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What are your Buyers’ Search Processes?

A lot of them are better at searching for homes that I am, and that’s just fine with me – I don’t want to spend my time searching the MLS, craigslist, etc. – I want to learn what tools my clients are using, and most importantly, what tools they should be using , show them the tools and work to represent them as best I can.

A lot of them are better at searching for homes that I am, and that's just fine with me - I don't want to spend my time searching the MLS, craigslist, etc. - I want to learn what tools my clients are using, and most importantly, what tools they should be using , show them the tools and work to represent them as best I can.

What do buyers know that we don't?

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Fast internet and indoor utilities

My buyers tend to value high-speed internet access as much as they do running water. A lot of them are better at searching for homes that I am, and that’s just fine with me – I don’t want to spend my time searching the MLS, craigslist, etc. – I want to learn what tools my clients are using, and most importantly, what tools they should be using, show them the tools and work to represent them as best I can.

Here’s a thought – if your buyers are anything like mine, ask them how they search for homes. You might be surprised. Here is one of my client’s responses to my request. Clearly it’s a response localized for my market, but it’s one from which anyone seeking insight to buyer’s minds and processes can glean useful information.

Client’s response:

1. Your IDX site- Browse the map for affordable homes in places I want to live. Or, check the local MLS for new listings and then look on IDX to see if there is more information there.

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2. Look up found home on City Assessment website to find:

a. Tax Assessment price b. Who owns it? Does the owner live there? This often leads to another search on the City Assessment website for the owner’s name to see how many properties the owner has. Do the owners seem to be in good financial shape or have they made a lot of bad decisions (i.e. may need to get rid of the property to stay above water)? c. Check for any inconsistencies in square ft, room numbers, etc between MLS listing and tax assessment. d. Look at picture to see how different the home looked a few years back (pics usually taken in 2002 or 2003). e. Study transfer information to see when house was last sold, what it sold for, when it may have had work done, etc.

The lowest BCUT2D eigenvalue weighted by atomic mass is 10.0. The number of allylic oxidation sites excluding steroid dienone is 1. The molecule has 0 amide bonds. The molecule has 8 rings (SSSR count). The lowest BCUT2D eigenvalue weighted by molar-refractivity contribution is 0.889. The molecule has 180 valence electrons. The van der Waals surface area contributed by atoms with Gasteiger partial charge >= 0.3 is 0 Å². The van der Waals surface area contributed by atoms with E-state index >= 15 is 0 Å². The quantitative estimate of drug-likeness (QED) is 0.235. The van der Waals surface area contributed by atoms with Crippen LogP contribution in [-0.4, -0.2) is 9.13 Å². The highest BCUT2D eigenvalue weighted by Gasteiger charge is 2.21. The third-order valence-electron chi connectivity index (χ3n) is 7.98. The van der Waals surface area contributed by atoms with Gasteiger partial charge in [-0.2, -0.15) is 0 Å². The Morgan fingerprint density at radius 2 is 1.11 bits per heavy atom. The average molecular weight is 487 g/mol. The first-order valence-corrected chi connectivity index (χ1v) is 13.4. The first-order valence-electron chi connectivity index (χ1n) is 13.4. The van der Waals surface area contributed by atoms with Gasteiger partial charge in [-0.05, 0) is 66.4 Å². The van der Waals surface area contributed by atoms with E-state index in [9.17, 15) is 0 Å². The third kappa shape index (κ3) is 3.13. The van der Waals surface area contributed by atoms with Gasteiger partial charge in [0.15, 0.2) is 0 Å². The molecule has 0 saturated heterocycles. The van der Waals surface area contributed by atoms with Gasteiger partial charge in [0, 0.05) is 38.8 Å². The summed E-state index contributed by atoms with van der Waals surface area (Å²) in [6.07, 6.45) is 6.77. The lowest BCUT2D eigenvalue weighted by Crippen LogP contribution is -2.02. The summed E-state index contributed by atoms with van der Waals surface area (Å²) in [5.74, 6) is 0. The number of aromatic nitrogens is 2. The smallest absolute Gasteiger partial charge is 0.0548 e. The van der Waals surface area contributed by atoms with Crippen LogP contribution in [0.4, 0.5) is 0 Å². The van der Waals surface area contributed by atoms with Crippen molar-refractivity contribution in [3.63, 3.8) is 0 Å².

3. Use Google Maps to see what surrounds the house. Is the street tree-y? Industrial? How far is the nearest park? How far to downtown, UVA, etc?

4. Google the street address + Charlottesville to get more information about the neighborhood. For example: Grove St. plus Charlottesville clued me into the Grove Square development (which I was unaware of because I’m new to C’ville).

5. Google the complete address of the house to see if anyone has written anything about the house. Search the address of the house on Real C’ville Bubble blog to see if people have been blogging/laughing about the home’s asking price.

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6. Lastly, physically drive or walk by the house the old-fashioned way.

The IDX provider who can best integrate these processes wins.

Written By

Dad, Husband, Charlottesville Realtor, real estate Blogger, occasional speaker - Inman Connects, NAR Conferences - based in Charlottesville, Virginia. A native Virginian, I graduated from VMI in 1998, am a third generation Realtor (since 2001) and have been "publishing" as a real estate blogger since January 2005. I've chosen to get involved in Realtor Associations on the local, state & national levels, having served on the NAR's RPR & MLS groups. Find me in Charlottesville, Crozet and Twitter.